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2014’s GeekGirlCon Was a Much-Needed Home For Diverse Geeks

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When I got back from my fourth GeekGirlCon, held this past weekend in Seattle, I couldn’t help but feel a little lonely. While other Canadians were celebrating Thanksgiving, I was spending time with, in a way, my other family. The one that I’ve seen once a year for the last four years since the GGC started. My people.

Well over 7,000 geeks attended this year’s con, which sold out of passes for the second year. Convention organizers estimate about 40 per cent of attendees were men, and many attendees came with children—more than any other convention I’ve been to. What is it that keeps several thousand geeks coming to a convention where you’re more likely to be challenged to look critically at the media you love than to get your picture taken with the star of your favourite TV series?

For me, it’s about feeling like I belong, along with other geeks of all genders, colors, shapes, and sizes. I’ve been to conventions (like Fan Expo Vancouver) where there are almost no opportunities for fans to lead on-stage discussions or even participate in significant or meaningful ways. GGC is practically the polar opposite of that, and to me, that makes it more consistently interesting.

Building Feminist Community 101 panel at Geek Girl Con 2014

Feminist Community Building 101 panel at GeekGirlCon 2014

The first panel I attended this year was called “Feminist Community Building 101,” and it featured Anita Sarkeesian, Jamie Broadnax of Black Girl Nerds, Angela Webber of The Doubleclicks, Sheena McNeil of Sequential Tart, and Ashlee Blackwell of Graveyard Shift Sisters.

The panelists talked about the issues that they’re working on and their experience pushing for more diverse, safer geek spaces. Some suggestions for more inclusive spaces included being willing to really listen and reach out meaningfully to people from more marginalized groups, putting “all genders welcome” on posters and advertising, and offering childcare.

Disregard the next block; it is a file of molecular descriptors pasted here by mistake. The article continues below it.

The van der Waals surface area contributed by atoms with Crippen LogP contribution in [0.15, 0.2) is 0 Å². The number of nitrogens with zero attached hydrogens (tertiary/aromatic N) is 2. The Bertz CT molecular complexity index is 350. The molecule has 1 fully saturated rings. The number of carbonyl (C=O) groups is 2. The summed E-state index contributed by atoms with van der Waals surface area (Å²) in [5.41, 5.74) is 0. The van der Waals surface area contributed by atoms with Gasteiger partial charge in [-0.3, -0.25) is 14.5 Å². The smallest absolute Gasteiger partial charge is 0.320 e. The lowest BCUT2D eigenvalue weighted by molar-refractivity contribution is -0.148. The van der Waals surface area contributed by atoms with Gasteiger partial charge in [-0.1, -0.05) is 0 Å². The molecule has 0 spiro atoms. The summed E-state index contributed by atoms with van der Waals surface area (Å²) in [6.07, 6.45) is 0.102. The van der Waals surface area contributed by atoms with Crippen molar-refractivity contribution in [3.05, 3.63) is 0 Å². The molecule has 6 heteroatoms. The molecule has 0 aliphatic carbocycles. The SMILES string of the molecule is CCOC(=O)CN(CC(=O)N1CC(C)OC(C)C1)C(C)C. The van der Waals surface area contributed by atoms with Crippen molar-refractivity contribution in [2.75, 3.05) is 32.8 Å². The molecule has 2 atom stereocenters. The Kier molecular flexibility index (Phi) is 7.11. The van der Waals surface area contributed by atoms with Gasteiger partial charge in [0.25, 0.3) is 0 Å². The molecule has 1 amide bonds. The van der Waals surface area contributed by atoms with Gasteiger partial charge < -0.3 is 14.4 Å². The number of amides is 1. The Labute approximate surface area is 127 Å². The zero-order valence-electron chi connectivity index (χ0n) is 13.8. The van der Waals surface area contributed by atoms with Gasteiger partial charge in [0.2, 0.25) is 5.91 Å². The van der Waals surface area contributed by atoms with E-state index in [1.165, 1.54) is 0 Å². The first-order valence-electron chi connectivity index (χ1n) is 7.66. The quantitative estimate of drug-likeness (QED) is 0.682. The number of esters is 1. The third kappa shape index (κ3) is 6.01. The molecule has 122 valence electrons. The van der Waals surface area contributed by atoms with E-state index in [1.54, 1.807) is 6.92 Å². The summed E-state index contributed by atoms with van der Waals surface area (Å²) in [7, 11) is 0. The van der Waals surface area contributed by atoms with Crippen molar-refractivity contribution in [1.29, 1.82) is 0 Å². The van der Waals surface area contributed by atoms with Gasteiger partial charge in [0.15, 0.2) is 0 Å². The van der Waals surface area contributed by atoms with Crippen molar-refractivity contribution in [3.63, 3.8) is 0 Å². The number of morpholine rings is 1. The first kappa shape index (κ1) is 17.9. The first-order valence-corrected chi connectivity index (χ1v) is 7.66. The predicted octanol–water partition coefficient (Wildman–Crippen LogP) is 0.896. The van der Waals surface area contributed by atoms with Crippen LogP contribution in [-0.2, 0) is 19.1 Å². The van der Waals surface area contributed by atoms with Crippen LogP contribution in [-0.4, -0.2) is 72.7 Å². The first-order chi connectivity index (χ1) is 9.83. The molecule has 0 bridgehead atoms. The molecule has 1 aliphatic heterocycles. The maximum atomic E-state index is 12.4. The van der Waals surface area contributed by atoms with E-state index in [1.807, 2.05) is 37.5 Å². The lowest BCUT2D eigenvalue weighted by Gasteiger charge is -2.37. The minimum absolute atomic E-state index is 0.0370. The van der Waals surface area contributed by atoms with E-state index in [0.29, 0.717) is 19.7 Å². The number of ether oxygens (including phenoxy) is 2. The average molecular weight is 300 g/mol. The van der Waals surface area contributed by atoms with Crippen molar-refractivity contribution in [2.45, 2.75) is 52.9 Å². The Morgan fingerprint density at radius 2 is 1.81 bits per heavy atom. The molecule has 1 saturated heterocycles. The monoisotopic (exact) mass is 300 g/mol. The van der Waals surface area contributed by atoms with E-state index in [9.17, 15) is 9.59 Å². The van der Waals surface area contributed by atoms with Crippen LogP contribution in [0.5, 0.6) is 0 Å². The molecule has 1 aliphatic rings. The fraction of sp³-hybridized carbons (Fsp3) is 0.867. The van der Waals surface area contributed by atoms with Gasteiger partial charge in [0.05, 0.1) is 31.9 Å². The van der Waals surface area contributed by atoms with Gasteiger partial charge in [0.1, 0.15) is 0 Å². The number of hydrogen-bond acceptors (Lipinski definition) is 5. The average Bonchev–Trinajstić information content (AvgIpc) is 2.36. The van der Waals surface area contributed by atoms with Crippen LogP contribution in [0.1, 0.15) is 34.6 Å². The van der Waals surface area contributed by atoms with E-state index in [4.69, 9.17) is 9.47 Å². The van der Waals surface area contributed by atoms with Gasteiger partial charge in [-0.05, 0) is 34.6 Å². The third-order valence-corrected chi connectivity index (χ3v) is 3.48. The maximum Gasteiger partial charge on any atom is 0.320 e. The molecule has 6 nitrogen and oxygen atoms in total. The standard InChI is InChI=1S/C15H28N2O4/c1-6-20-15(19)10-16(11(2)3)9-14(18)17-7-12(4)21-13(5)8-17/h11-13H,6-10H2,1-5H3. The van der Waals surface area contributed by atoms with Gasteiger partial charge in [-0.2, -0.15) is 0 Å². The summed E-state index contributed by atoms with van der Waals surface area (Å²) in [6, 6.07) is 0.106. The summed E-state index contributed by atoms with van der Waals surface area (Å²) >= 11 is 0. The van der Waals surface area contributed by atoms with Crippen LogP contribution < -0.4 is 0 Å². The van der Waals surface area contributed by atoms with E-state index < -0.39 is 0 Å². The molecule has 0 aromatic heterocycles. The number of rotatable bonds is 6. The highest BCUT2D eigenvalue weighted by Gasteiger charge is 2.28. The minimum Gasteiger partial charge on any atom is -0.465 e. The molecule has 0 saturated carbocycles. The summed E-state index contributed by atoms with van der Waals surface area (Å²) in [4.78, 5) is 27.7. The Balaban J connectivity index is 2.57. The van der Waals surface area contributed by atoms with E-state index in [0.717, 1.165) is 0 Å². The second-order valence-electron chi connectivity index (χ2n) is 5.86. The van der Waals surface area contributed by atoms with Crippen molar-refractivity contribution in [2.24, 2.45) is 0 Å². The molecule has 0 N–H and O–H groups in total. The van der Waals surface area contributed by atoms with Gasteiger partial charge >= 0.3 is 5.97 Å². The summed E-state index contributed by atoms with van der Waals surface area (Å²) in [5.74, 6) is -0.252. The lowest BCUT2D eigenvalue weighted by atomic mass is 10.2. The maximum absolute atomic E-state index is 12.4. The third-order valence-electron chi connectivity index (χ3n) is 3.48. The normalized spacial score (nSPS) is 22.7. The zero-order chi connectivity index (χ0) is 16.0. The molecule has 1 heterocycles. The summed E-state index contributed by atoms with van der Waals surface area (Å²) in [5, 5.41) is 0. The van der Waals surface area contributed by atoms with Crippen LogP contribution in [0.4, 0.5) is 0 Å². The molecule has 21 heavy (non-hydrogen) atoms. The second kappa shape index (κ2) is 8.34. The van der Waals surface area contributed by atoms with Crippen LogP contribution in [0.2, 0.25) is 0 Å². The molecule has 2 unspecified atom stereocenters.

“There are so many ways you can affect change. It can be one-on-one. It can be in small communities. It can be offline, and that’s just as valuable,” said Sarkeesian.

Grace Moore, Jarrah Hodge and Tanya Feldman

Grace Moore, Jarrah Hodge, and Tanya Feldman

My own panel, “A Woman’s Place is on the Bridge: Trek Women in Charge,” took place on Saturday afternoon. My co-panelists Grace Moore of the All Things Trek Podcast, Tanya Feldman from Geekquality, Jamala Henderson (sadly not pictured above), and I got to talk to a room packed with a couple hundred people about depictions of women in authority in Star Trek. We had a blast.

Jamala Henderson also put together my favorite panel of the convention, “Geek Elders Speak,” on Sunday morning. The “geek elders”—Susan R. Matthews, Linda Deneroff, Maggie Nowakowska, and Tish Wells—talked about the changes in fandom since the 1970s, when they first got involved. Not only did they work on some of the earliest Star Trek conventions and sci-fi fanzines, they also challenged gender norms of the time and helped others do the same.

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Maggie Nowakowska at the Geek Elders Speak panel

“In the 70s there were a lot of women in fandom who grew up in households where their mother never wrote a cheque. They had no power,” said Nowakowska. She told a story about one woman who wanted to go to conventions, but her husband refused. Eventually he let her go, but only to one, because he refused to fix his own meals for longer than that.

Women didn’t always have power in their homes at the time, but in science fiction conventions, Nowakowska said, “You could really share and help people pull away from the stereotypical expectations.”

The last panel I hit up was “Fatness and Fandom,” moderated by Rachelle Abellar of Pacific Northwest Fattitude. Panelists, including Kim Correa, Sabrina Taylor, Shawna Jaquez, Amber Bushnell, and Uhura Jones, talked about issues faced by fat fans, including a serious lack of geeky merchandise for diverse body types.